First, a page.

Rules of writing from an international best seller

Famous spy novelist John le Carré shares his writing tips with 60 Minutes, including how he avoids "fuzzy endings" and why he makes verbs do all the work

Author John le Carré, left, and 60 Minutes correspondent Steve Kroft look over a manuscript CBS News

David Cornwell is possibly one of the least known best-selling authors in the world. His novels tell tales of espionage and betrayal, thrilling millions of readers who know him by his pen name, John le Carré.  

Cornwell rarely gives television interviews, but on the heels of his latest book, "A Legacy of Spies," Cornwell agreed to speak with 60 Minutes.

"We jumped at the opportunity," says 60 Minutes producer Michael Gavshon, who had been angling to interview Cornwell for more than 15 years. "I've always found him to be the most compelling and insightful writer."

When the 60 Minutes team first met Cornwell, he was in the final editing stages of "A Legacy of Spies." The plan was to spend a few hours at his home in South West England. Instead, the 60 Minutes team spent an entire day there, listening to his stories and gleaning a few writing tips along the way.

Tip 1: Make the verb do the work

Spy novelist's writing room 00:34

"In the end, it's ironing the stuff, getting out anything that's extraneous," Cornwell tells Steve Kroft in the clip above, pointing to a draft of his novel that's covered in notes.

"I don't use adjectives if I can possibly get away with it," Cornwell says. "I try to make the verb do the work."

Tip 2: Keep a travel notebook

Tip 2: Travel notebook 01:44

Like many authors, Cornwell writes what he knows. His tales of espionage are inspired by his time in British intelligence agencies, and the details of the endeavors come from his own lengthy research trips abroad. He keeps meticulous notebooks when he travels, immediately writing down the sights, sounds, and smells of each new location.

In the clip above, he shows Kroft the travel notebooks he kept in Kenya and Sudan for his novel "The Constant Gardner."

"This is the stuff then that I bring back here to this room, masses and masses of it, the memories, the observations, things like color, smell," Cornwell says.

The most important observations, he notes, are his first impressions, when his senses are still shocked by newness and not dulled by experience.

"Get them down on paper and bring them back here," he says, "and then they're at your elbow."

Tip 3: Start your story as "late" as possible

Tip 3: Opening lines 01:27

When Cornwell begins a novel, he knows he must get his reader's attention with the opening lines. To do that, he jumps into the action straightaway, then uses flashbacks to explain how his characters got there.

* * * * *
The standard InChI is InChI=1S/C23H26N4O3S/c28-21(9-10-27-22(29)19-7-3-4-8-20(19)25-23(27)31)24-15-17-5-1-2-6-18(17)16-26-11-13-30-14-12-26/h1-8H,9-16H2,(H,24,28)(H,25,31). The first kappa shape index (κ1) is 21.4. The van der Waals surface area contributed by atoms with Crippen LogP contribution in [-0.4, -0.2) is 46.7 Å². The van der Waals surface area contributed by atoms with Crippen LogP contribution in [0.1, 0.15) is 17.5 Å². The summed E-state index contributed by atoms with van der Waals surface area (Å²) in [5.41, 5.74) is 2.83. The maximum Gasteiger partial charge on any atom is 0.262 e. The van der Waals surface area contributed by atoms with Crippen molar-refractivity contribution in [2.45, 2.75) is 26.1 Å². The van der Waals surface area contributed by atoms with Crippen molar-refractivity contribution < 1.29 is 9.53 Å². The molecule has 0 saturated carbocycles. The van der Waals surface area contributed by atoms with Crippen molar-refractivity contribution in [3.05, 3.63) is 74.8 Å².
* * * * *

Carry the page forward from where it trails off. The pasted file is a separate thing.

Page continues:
He also takes a cue from Alfred Hitchcock: Put the bomb under the bed.

Tip 4: Avoid "fuzzy endings"

Tip 4: Avoid fuzzy endings 01:21

While Cornwell feels his plots are "terribly elementary," he acknowledges his novels center around elaborate themes. Once he's figured out a novel's theme, the next most important element of a John le Carré book is its ending.

"How do we get out of this? What will the reader feel? What will a person in the cinema feel as they walk out, as the reader puts down the book?" Cornwell asks himself. "[I]t doesn't have to be a happy end, but it has to be a logically convincing end. And that is the satisfaction which I believe I owe the reader."

Tip 5: Start writing by 7:30 a.m.

Tip 5: Writing routine 01:30

Cornwell begins writing around 7:30 a.m., allowing only the day's news to intrude before he gets to work in his writing studio. Everything else must wait.

In the clip above, he tells Kroft that this routine developed when he worked as an intelligence officer, writing novels before his workdays began.

"It was sort of stealing time in those early mornings," he says, "and it was a very strange period, those first three novels, because I was not only writing them in privacy, so to speak, I was writing them conscious that I must not reveal that I was in the intelligence business."

Lastly, Kroft asked Cornwell if he ever gets writer's block. Yes, Cornwell admits, he does. But to him, writing is like exercise: Do it every day even when you don't want to.

"I absolutely will not say I can't write today, therefore I'm not writing," he tells Kroft. "I go to my desk. And quite often, if you really press yourself, you get decent stuff out of yourself at the end of it."

The videos above were produced and edited by Will Croxton.